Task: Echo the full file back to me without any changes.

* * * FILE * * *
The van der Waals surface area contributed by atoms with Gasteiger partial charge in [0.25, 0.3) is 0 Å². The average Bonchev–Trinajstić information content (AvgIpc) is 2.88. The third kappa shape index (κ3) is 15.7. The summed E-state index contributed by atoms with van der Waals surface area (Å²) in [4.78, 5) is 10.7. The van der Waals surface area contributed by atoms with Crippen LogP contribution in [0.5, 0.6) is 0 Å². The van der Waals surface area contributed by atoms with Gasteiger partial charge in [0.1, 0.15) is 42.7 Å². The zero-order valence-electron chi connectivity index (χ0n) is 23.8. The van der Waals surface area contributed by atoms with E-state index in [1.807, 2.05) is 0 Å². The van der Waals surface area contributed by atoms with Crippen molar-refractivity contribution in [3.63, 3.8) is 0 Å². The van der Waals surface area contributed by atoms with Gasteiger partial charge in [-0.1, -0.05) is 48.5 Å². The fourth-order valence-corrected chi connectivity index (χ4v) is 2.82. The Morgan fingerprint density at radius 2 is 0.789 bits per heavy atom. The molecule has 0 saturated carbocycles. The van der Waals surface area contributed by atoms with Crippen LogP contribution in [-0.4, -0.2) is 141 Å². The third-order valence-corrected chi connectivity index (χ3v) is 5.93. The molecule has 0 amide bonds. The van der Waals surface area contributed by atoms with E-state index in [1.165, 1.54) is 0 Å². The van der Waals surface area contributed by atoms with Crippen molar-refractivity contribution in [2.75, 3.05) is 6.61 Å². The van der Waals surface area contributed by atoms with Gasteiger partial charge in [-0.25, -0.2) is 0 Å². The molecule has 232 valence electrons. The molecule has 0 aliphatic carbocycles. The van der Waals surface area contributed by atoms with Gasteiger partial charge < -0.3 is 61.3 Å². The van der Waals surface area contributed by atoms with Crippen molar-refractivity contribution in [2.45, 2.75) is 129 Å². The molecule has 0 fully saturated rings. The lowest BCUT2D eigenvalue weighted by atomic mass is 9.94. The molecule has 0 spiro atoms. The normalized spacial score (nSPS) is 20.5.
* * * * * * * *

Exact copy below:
The van der Waals surface area contributed by atoms with Gasteiger partial charge in [0.25, 0.3) is 0 Å². The average Bonchev–Trinajstić information content (AvgIpc) is 2.88. The third kappa shape index (κ3) is 15.7. The summed E-state index contributed by atoms with van der Waals surface area (Å²) in [4.78, 5) is 10.7. The van der Waals surface area contributed by atoms with Crippen LogP contribution in [0.5, 0.6) is 0 Å². The van der Waals surface area contributed by atoms with Gasteiger partial charge in [0.1, 0.15) is 42.7 Å². The zero-order valence-electron chi connectivity index (χ0n) is 23.8. The van der Waals surface area contributed by atoms with E-state index in [1.807, 2.05) is 0 Å². The van der Waals surface area contributed by atoms with Crippen molar-refractivity contribution in [3.63, 3.8) is 0 Å². The van der Waals surface area contributed by atoms with Gasteiger partial charge in [-0.1, -0.05) is 48.5 Å². The fourth-order valence-corrected chi connectivity index (χ4v) is 2.82. The Morgan fingerprint density at radius 2 is 0.789 bits per heavy atom. The molecule has 0 saturated carbocycles. The van der Waals surface area contributed by atoms with Crippen LogP contribution in [-0.4, -0.2) is 141 Å². The third-order valence-corrected chi connectivity index (χ3v) is 5.93. The molecule has 0 amide bonds. The van der Waals surface area contributed by atoms with E-state index in [1.165, 1.54) is 0 Å². The van der Waals surface area contributed by atoms with Crippen molar-refractivity contribution in [2.75, 3.05) is 6.61 Å². The van der Waals surface area contributed by atoms with Gasteiger partial charge in [-0.25, -0.2) is 0 Å². The molecule has 232 valence electrons. The molecule has 0 aliphatic carbocycles. The van der Waals surface area contributed by atoms with Gasteiger partial charge < -0.3 is 61.3 Å². The van der Waals surface area contributed by atoms with Crippen molar-refractivity contribution in [2.45, 2.75) is 129 Å². The molecule has 0 fully saturated rings. The lowest BCUT2D eigenvalue weighted by atomic mass is 9.94. The molecule has 0 spiro atoms. The normalized spacial score (nSPS) is 20.5.